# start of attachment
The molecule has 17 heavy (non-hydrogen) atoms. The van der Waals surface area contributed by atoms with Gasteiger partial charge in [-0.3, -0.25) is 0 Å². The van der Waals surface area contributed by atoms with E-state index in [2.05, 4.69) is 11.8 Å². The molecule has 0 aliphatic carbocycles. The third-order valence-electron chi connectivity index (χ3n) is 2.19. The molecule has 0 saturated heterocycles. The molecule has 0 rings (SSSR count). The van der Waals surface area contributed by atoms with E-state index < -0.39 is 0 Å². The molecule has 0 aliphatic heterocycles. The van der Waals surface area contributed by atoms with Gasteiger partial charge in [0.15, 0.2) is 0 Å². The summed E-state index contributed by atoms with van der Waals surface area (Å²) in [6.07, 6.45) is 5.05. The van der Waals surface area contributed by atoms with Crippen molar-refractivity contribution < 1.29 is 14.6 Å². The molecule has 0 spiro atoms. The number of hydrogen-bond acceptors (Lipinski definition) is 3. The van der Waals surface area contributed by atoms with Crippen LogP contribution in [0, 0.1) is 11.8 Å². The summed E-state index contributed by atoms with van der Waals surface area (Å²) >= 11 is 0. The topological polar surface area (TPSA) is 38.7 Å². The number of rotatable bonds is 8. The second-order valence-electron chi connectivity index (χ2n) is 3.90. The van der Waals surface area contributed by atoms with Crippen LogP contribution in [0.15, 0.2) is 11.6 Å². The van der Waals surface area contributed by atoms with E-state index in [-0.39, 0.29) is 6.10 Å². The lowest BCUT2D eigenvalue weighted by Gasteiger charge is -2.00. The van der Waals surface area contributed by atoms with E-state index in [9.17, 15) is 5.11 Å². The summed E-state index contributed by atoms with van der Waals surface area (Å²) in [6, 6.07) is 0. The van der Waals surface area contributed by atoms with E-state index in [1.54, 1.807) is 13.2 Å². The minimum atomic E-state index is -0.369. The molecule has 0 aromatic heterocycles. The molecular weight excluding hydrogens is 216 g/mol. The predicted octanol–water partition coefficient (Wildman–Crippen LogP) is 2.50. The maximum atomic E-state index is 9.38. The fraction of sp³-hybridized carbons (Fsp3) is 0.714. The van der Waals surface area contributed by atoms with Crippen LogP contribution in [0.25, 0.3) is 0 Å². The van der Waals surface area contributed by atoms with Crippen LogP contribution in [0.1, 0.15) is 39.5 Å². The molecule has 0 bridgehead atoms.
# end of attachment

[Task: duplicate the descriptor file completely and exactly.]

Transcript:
The molecule has 17 heavy (non-hydrogen) atoms. The van der Waals surface area contributed by atoms with Gasteiger partial charge in [-0.3, -0.25) is 0 Å². The van der Waals surface area contributed by atoms with E-state index in [2.05, 4.69) is 11.8 Å². The molecule has 0 aliphatic carbocycles. The third-order valence-electron chi connectivity index (χ3n) is 2.19. The molecule has 0 saturated heterocycles. The molecule has 0 rings (SSSR count). The van der Waals surface area contributed by atoms with E-state index < -0.39 is 0 Å². The molecule has 0 aliphatic heterocycles. The van der Waals surface area contributed by atoms with Gasteiger partial charge in [0.15, 0.2) is 0 Å². The summed E-state index contributed by atoms with van der Waals surface area (Å²) in [6.07, 6.45) is 5.05. The van der Waals surface area contributed by atoms with Crippen molar-refractivity contribution < 1.29 is 14.6 Å². The molecule has 0 spiro atoms. The number of hydrogen-bond acceptors (Lipinski definition) is 3. The van der Waals surface area contributed by atoms with Crippen LogP contribution in [0, 0.1) is 11.8 Å². The summed E-state index contributed by atoms with van der Waals surface area (Å²) >= 11 is 0. The topological polar surface area (TPSA) is 38.7 Å². The number of rotatable bonds is 8. The second-order valence-electron chi connectivity index (χ2n) is 3.90. The van der Waals surface area contributed by atoms with Crippen LogP contribution in [0.15, 0.2) is 11.6 Å². The van der Waals surface area contributed by atoms with E-state index in [-0.39, 0.29) is 6.10 Å². The lowest BCUT2D eigenvalue weighted by Gasteiger charge is -2.00. The van der Waals surface area contributed by atoms with E-state index in [9.17, 15) is 5.11 Å². The summed E-state index contributed by atoms with van der Waals surface area (Å²) in [6, 6.07) is 0. The van der Waals surface area contributed by atoms with E-state index in [1.54, 1.807) is 13.2 Å². The minimum atomic E-state index is -0.369. The molecule has 0 aromatic heterocycles. The molecular weight excluding hydrogens is 216 g/mol. The predicted octanol–water partition coefficient (Wildman–Crippen LogP) is 2.50. The maximum atomic E-state index is 9.38. The fraction of sp³-hybridized carbons (Fsp3) is 0.714. The van der Waals surface area contributed by atoms with Crippen LogP contribution in [0.25, 0.3) is 0 Å². The van der Waals surface area contributed by atoms with Crippen LogP contribution in [0.1, 0.15) is 39.5 Å². The molecule has 0 bridgehead atoms.